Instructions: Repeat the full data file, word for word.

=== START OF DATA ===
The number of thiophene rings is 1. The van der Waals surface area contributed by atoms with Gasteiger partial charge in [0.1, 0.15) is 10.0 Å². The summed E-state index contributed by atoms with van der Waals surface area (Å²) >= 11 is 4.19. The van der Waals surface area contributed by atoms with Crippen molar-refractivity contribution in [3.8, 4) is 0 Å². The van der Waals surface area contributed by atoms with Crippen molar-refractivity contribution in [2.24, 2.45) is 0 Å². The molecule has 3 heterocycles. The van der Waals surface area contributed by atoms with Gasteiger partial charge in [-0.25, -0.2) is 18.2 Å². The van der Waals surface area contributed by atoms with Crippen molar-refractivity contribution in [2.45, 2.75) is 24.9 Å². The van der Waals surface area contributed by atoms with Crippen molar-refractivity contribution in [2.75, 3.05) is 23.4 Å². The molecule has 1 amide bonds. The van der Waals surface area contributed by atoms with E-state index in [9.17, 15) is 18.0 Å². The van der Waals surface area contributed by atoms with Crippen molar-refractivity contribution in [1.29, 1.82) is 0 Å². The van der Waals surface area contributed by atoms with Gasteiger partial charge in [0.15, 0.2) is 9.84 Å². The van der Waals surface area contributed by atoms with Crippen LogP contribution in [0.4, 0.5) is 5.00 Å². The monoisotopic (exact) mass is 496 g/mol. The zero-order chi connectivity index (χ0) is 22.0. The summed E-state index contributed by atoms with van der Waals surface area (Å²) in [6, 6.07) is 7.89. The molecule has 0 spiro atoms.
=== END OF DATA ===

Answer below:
The number of thiophene rings is 1. The van der Waals surface area contributed by atoms with Gasteiger partial charge in [0.1, 0.15) is 10.0 Å². The summed E-state index contributed by atoms with van der Waals surface area (Å²) >= 11 is 4.19. The van der Waals surface area contributed by atoms with Crippen molar-refractivity contribution in [3.8, 4) is 0 Å². The van der Waals surface area contributed by atoms with Crippen molar-refractivity contribution in [2.24, 2.45) is 0 Å². The molecule has 3 heterocycles. The van der Waals surface area contributed by atoms with Gasteiger partial charge in [-0.25, -0.2) is 18.2 Å². The van der Waals surface area contributed by atoms with Crippen molar-refractivity contribution in [2.45, 2.75) is 24.9 Å². The van der Waals surface area contributed by atoms with Crippen molar-refractivity contribution in [2.75, 3.05) is 23.4 Å². The molecule has 1 amide bonds. The van der Waals surface area contributed by atoms with E-state index in [9.17, 15) is 18.0 Å². The van der Waals surface area contributed by atoms with Crippen molar-refractivity contribution in [1.29, 1.82) is 0 Å². The van der Waals surface area contributed by atoms with Gasteiger partial charge in [0.15, 0.2) is 9.84 Å². The van der Waals surface area contributed by atoms with Crippen LogP contribution in [0.4, 0.5) is 5.00 Å². The monoisotopic (exact) mass is 496 g/mol. The zero-order chi connectivity index (χ0) is 22.0. The summed E-state index contributed by atoms with van der Waals surface area (Å²) in [6, 6.07) is 7.89. The molecule has 0 spiro atoms.